Illustration by Steve Thomas
Published in ICON, Oct 2012
For those outside London, it’s a play on the “Cycle Superhighway” infrastructure (aka blue painted paths on roads) which happened to exactly match corporate sponsor Barclays’ branding. Our velo citizens are implored not to stand for such nonsense.
Victorian social researcher and reformer Charles Booth’s concerned feelings about my local neighbourhoods of north-east London!
(via Francesco D’Orazio)
Artist Jeremy Deller – whose own joky sculpture for the Cultural Olympiad, Sacrilege, is a bouncy-castle version of Stonehenge – calls the escalating size of public sculpture in Britain an “arms race”.
First Antony Gormley’s 20-metre tall Angel of the North was erected in 1998 in Gateshead. Then, in 2009, the design for Kent’s “angel of the south” – a 50-metre sculpture of a horse by Mark Wallinger – was unveiled. In 2010 came Temenos, Kapoor and Balmond’s series of five sculptures on Teesside, claimed as the “biggest public sculpture in the world”. Later this month, the designs for Richard Wilson’s Slipstream will be revealed. Described as “the longest sculpture in Europe”, it is destined for Heathrow’s new Terminal Two in 2014. But the Orbit towers over them all: “the tallest sculpture in the world”, say its creators. Artist Richard Wentworth, head of sculpture at the Royal College of Art, detects a “comical and awful rivalry” between Gormley and Kapoor as each outsculpts the other. Gormley was, along with Kapoor, shortlisted for the ArcelorMittal project.
"It is," says Deller, "all about people wanting to brand places and regions." Everyone has wanted to repeat the success of the Angel of the North, which has become a symbol of the region and a beloved landmark. But for the “wow” factor to succeed time and again, the only way is up.
By coincidence, or not, the designers of these vast works are all men. Polly Staple, director of the Chisenhale Gallery in nearby Mile End, remarks drily: “I work with a lot of women artists who aren’t interested in working vertically.”
Recall making a presentation in architectural theory class arguing that the verticality of skyscrapers wasn’t simply phallicism but as much about the sublime and, ultimately, the divine. Masters of the Universe and all.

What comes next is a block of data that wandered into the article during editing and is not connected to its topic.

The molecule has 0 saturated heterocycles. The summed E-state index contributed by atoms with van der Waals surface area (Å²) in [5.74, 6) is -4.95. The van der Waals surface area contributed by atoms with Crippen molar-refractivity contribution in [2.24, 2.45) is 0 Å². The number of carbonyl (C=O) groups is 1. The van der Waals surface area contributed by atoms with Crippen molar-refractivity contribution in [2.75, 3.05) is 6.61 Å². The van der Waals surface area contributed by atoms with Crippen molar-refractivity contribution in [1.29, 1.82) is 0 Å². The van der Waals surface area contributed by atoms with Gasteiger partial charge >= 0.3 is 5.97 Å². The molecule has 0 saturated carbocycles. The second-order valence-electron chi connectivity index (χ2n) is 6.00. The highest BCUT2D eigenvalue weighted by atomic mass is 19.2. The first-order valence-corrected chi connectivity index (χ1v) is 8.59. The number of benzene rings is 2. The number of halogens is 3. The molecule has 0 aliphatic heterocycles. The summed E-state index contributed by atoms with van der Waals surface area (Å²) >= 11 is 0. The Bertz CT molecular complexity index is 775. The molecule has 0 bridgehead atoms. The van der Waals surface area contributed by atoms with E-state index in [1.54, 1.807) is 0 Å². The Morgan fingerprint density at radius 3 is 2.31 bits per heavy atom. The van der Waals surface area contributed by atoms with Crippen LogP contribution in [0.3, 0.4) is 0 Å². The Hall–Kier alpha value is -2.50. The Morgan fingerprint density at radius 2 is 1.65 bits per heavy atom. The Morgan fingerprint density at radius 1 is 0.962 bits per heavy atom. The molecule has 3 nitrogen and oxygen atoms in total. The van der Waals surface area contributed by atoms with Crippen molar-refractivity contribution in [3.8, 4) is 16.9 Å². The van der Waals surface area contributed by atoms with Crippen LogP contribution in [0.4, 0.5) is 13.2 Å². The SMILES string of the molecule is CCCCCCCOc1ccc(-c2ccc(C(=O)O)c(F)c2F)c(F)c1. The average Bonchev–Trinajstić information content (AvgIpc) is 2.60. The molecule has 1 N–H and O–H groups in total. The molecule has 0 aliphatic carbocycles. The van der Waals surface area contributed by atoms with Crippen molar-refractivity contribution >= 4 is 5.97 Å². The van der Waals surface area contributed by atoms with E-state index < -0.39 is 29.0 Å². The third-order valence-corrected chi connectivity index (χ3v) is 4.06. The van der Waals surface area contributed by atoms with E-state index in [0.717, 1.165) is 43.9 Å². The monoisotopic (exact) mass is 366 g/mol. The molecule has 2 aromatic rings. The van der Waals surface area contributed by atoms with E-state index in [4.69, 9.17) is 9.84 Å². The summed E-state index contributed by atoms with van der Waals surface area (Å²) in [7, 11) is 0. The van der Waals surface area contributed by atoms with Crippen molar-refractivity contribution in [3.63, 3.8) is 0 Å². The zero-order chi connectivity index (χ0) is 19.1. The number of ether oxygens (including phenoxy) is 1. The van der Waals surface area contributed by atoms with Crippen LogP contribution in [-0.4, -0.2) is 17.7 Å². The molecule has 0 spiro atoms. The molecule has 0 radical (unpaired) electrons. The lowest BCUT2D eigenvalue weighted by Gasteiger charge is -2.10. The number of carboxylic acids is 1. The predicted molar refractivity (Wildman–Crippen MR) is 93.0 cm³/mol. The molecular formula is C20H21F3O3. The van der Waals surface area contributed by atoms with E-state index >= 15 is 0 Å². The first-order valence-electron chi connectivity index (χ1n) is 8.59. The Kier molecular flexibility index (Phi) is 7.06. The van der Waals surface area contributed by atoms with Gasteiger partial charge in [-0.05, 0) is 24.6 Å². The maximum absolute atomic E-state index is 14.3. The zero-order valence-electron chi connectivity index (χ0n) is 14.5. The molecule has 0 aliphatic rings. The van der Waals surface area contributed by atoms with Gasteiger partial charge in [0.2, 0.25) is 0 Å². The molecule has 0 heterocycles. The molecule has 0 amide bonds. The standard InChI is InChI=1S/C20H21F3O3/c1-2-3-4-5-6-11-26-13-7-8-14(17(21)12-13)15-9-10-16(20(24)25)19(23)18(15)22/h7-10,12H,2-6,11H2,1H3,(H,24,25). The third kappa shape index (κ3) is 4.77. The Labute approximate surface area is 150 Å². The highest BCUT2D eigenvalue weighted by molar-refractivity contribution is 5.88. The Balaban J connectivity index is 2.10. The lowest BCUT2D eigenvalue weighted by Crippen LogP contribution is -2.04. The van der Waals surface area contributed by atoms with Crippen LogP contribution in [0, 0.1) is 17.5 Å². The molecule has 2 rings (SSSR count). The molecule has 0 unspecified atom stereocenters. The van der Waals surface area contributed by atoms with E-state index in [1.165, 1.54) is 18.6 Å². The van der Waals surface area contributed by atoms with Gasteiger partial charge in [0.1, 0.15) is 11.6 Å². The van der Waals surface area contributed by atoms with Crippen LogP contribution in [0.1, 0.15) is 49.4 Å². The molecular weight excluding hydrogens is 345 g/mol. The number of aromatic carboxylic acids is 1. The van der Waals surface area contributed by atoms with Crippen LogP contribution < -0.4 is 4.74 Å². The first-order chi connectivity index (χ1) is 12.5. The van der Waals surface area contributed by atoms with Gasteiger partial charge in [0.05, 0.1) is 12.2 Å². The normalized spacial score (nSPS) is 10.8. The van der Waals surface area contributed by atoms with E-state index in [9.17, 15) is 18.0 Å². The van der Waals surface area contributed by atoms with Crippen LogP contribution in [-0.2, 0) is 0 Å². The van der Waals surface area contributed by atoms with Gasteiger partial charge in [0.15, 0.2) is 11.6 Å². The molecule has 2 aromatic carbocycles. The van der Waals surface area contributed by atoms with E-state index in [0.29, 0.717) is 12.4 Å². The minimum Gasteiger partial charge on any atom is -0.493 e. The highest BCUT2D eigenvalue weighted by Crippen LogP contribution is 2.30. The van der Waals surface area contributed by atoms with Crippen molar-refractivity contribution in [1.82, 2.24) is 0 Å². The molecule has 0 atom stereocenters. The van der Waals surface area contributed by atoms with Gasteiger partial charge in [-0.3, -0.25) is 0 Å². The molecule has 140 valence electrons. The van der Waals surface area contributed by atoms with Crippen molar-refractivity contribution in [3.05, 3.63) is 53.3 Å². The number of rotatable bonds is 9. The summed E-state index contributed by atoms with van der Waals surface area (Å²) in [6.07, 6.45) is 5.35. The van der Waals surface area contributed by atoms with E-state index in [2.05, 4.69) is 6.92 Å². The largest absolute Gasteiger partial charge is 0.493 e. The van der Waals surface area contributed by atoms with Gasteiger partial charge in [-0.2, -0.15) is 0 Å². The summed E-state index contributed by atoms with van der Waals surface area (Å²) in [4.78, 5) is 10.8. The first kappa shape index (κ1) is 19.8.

This public art, however… Branding and place-marketing absolutely the dominant drive. Still patriarchal in a roundabout way - names are a kind of power, one that 49% of the population get to hold and the other 51% receive through relationships to men (fathers, husbands).
But the ceaseless drive to differentiate, the need to create difference through plonking multi-million pound lumps of art - rather than recognising any of the things that actually make a place a place: history, people, industry, landscape. What is the artistic drive to produce works like this, and how exactly is it different to making a really good Nike ad?
Even Dr Johnson would tire of modern London, where bigwigs welcome global scumbags and nobody else matters. […]
Say what you will about [London], there really is no place better for watching the gilded parade of international yuckery go by. In the past there was a sense that to get eyeballs on some of the real nasties, one had to travel overseas. But these days Londoners can just sit back and wait, safe in the knowledge that almost every global scumbag, or someone intimately connected to them, will pitch up in the capital sooner or later and find it quite the most accommodating place to spend time.
Marina Hyde may be right about the spinelessness of our government in allowing such a parade of despots to reside here… But part of me - let’s be honest - likes this about London. It makes the city seem like somewhere that still matters, that is still a global hub - it means we’re not Vienna or Prague, small and basically irrelevant.